85 and 87 North Street


When Allen Ayrault, builder of the Big Tree Inn, first president of the Genesee Valley National Bank and prominent Geneseo citizen, died in 1861, his real estate holdings in the village included the bank (later the Post Office, the Dwyer Insurance building, and the Clarion newspaper) and all of the land on Main south of this to the present Key Bank. This was all left to his widow who continued living in the Big Tree Lodge until her death in 1885. The property was then offered for sale by her executors who sold it off in lots. One of these lots known as the “cottage lot” and situated just north of the present Key Bank contained a small cottage that had been built at the beginning of the 19th century by Asa Nowlen, a blacksmith. In 1886 James Costello purchased this “cottage lot” and sold the cottage to Charles Clapper for $150. 

Charles Clapper was a successful gardener who in 1882 purchased property on North Street (today the lots at 85 and 87 North Street). He lived on this property in a small house with a greenhouse in the rear. After purchasing the Ayrault cottage, he moved it to this lot on North Street. At the time, the local newspaper noted that North Street was a street “to which several dwellings that used to stand on Main Street have been moved.”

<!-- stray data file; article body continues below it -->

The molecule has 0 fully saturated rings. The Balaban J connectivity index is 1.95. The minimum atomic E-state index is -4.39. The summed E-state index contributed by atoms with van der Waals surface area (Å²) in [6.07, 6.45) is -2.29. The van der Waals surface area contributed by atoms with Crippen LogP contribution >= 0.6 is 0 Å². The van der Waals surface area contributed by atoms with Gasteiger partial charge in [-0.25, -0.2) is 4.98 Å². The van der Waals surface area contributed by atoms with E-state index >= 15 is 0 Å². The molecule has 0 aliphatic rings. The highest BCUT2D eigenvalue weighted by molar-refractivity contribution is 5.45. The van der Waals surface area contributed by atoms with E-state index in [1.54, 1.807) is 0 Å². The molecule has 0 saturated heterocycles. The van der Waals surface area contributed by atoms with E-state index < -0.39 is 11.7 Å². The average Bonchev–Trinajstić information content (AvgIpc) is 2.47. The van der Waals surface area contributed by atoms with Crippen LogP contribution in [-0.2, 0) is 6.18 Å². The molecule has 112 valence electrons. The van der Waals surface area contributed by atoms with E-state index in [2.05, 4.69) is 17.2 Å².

It is virtually impossible to know which of these houses (85 and 87 North Street) is the one moved from “cottage lot” but it is more likely both were moved here from Main Street.

An 1872 map of the village shows both of these lots vacant and the next map of the village in 1902 shows Charles Clapper as owner of both houses. A small clue that could be construed to indicate that 85 Center Street may be the former Ayrault cottage is that the 1902 map shows a building in the rear of 87 and none behind 85 (a greenhouse?). A stronger fact indicating that 87 may indeed be the cottage moved from the Ayrault property is that during the first decade of 1900 Charles Clapper sold 87 Center Street but resided in 85 Center Street until his death in 1933.

Paul Malo, Professor of Architecture at Syracuse University, remarked that Geneseo is “not only a historic village, but also a veritable museum of historic buildings.  Individual structures ought to be appraised in the context of the collection: a modest frame house may be the best or only example of a certain type, such as the little board-and-batten house at 87 North Street … Such little houses, built for working men and small shopkeepers, are as much a part of Geneseo history as the important Wadsworth residences.”